I wasn’t looking forward to reading the next novel by Charles Dickens on my list. Many people had told me that it was one of their favorites, but I wasn’t convinced. Bleak House is a massive tome that’s about a lawsuit in England’s Court of Chancery. I thought the novel would be tedious and filled with legal mumbo jumbo. I was wrong. One of my favorite aspects of Dickens’s writing is his characters. This novel is filled with a ton of them, and let me tell you folks, they are characters.
I apologize, but I do have to mention the case. Jarndyce v Jarndyce is a legal battle over an inheritance. The person made several conflicting wills. Dickens worked as a law clerk and saw firsthand the inefficiencies of the British judiciary system. Being Dickens, he decided to write a novel to highlight these absurdities. What I shouldn’t have doubted was that he’d make it entertaining.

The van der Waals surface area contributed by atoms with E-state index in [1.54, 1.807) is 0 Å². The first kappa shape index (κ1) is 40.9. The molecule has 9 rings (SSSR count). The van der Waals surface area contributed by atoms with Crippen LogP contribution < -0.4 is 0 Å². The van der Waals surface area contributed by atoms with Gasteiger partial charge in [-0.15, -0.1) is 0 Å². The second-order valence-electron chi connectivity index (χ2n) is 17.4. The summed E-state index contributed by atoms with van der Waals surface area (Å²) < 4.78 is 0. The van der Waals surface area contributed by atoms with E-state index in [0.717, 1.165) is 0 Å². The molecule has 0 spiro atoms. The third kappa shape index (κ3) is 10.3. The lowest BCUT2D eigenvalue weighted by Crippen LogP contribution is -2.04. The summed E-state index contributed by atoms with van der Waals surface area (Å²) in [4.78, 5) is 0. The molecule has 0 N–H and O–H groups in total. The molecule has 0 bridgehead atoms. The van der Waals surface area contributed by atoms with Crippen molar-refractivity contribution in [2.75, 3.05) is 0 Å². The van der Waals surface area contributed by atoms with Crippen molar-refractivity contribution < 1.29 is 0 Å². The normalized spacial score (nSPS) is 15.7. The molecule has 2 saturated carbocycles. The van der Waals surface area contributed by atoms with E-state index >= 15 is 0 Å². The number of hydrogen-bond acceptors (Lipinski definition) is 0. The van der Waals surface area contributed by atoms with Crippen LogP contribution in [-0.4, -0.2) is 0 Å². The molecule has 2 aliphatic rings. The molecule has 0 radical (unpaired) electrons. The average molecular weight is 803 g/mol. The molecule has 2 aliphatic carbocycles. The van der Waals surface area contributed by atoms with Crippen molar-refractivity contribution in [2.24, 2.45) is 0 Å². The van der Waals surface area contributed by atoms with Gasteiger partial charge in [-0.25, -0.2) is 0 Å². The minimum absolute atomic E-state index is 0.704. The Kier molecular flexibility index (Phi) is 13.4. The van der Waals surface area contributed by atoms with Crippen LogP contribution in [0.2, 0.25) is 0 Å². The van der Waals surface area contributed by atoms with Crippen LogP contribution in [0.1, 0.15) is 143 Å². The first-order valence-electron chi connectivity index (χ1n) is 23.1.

I’m trying to decide how to summarize the novel, which is 723 pages, and has so many subplots that I’m sure I’ve already forgotten some. There are at least twenty main characters and twice as many minor characters. Again, my apologies, I’m not going to summarize it. What I will tell you is that this novel now ranks right with David Copperfield. When I finished David Copperfield I was convinced that he couldn’t top it. Bleak House didn’t surpass David Copperfield for me, but it is on par with it.
For those who feel like tackling this monster of a novel, I suggest reading it quickly or keeping a journal of the characters and events. Or I fear you might forget what has happened if you set it down for a few days or weeks.
This novel is on my 1001 books you must read before you die and it’s the fifth out of ten novels by Dickens that I’ve set out to read this year. This means I’m really behind on this project. I love Dickens, but did he have to write so many large novels.
One afternoon I sat by the Thames and read some of this book. Below you’ll find some of the photos.